Extra Case (Wyatt Earp)

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  • Topic: Hunting, Wyatt Earp, Rifle
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  • Published : September 12, 2012
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Extra Case
Wyatt Earp - The Buffalo Hunter
F. Robert Jacobs, Indiana University
The legend of Wyatt Earp lives on largely based on his exploits as a gunfighter and Marshall of the frontier West in the 1880s. The classic tales of the shootout at the O.K. Corral in Tombstone or his sawed-off shotgun duel with Curly Bill are possibly the most celebrated gunfights of frontier history and can not fail to stir the reader's imagination. Wyatt lived to be over 80 years old, long enough to recount his story to Stuart Lake for the book Wyatt Earp: Frontier Marshall (published by Pocket Books). Apparently, Wyatt was quite a financial success long before he became a marshal. He learned how to hunt and shoot buffalo when only 15 years old. By the time he was 20, the Kansas City and Caldwell buffalo hunters knew him as one of the best in the west. His methods for hunting buffalo were very different from the established practices of the time. Outside the marshal's office in Caldwell, veteran hunters would meet to compare the season's hunt. Success was measured solely by animals killed and cash received for the hides and meat. Wyatt realized that what was important was the gain after expenditures for horses, wagons, supplies, and skinners' wages were considered. Any hunter could boast of the money in his pockets at the end of a season, but few could say accurately how much was gain. The Ways of the Veteran Hunters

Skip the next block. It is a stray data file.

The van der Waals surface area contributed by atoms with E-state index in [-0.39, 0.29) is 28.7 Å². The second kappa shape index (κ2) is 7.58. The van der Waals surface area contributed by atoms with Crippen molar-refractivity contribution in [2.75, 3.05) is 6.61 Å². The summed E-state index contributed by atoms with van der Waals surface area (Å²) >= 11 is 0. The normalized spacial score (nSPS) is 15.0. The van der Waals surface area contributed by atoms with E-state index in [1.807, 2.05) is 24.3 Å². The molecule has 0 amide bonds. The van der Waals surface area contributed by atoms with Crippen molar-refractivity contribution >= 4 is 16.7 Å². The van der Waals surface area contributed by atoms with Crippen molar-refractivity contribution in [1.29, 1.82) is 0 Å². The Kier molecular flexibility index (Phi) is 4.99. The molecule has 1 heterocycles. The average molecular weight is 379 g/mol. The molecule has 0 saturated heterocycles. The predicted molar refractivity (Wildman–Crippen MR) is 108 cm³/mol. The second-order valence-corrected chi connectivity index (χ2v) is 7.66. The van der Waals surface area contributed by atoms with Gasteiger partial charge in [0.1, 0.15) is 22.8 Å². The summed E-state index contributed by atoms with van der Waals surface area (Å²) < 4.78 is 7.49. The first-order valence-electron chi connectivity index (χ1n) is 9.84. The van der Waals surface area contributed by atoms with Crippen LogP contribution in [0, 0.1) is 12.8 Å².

The buffalo hunter of 1871 set out for the range with five four-horse wagons, with one driver, the stocktender, camp watchman, and cook; and four others to skin the kill. The hunter provided horses, wagons, and supplies for several months. Money received for hides and meat would be divided into two equal parts; one went to the hunter, and from his share, he paid all expenses. The second was again split into as many shares as there were drivers, skinners and helpers with each getting a share as his seasonal wage. It was believed that no really top-notch buffalo hunter would stoop to skinning the animals he shot. Each person in the party had a specific assigned job, and none would do something below their level of dignity. The weapon of choice at the time was the Sharps "Fifty" rifle. These rifles, which all right-minded buffalo hunters carried, weighed more than twenty pounds. The gun shot a slug of lead two inches in length, a half-inch in diameter, weighing approximately an eighth of a pound. The Sharps was the best weapon obtainable for long-range shooting, but notable among its drawbacks were the cost of ammunition and the fact that the rifle's accuracy was seriously affected by continued rapid fire. To prevent damaging the rifle, the wise user, ran a water-soaked rag through the barrel after every second or third shot and let the metal cool. Wyatt recounted that "early white hunters had followed the Indian practice of shooting buffalo from the back of a horse galloping full tilt at the edge of a stampeding herd. In skin hunting this did not pay. Shooting from horseback could not be as accurate as from a stand, and the animals killed during a run would be strung for miles across the prairie, making a lot of travel for the skinners, with the added certainty that many hides would be missed. Also, every buffalo left alive would be stampeded clear out of the country in a day's hunt, and the killers would have to move camp or wait for another herd. "In stories about Buffalo Bill Cody and other Western characters who went into the circus business, I've read of a single horseman holding a bunch of buffalo stock-still by riding around and around them for hours and shooting as he rode. That was an impossibility. Two minutes after the horseman started his riding and shooting, there would not have been a buffalo within rifle range. Buffalo would stampede instantly at the sight or smell of a man on horseback; they would ignore a man on foot, or eye him in curiosity. That was why hide hunters shoot from a stand. Wyatt goes on to...
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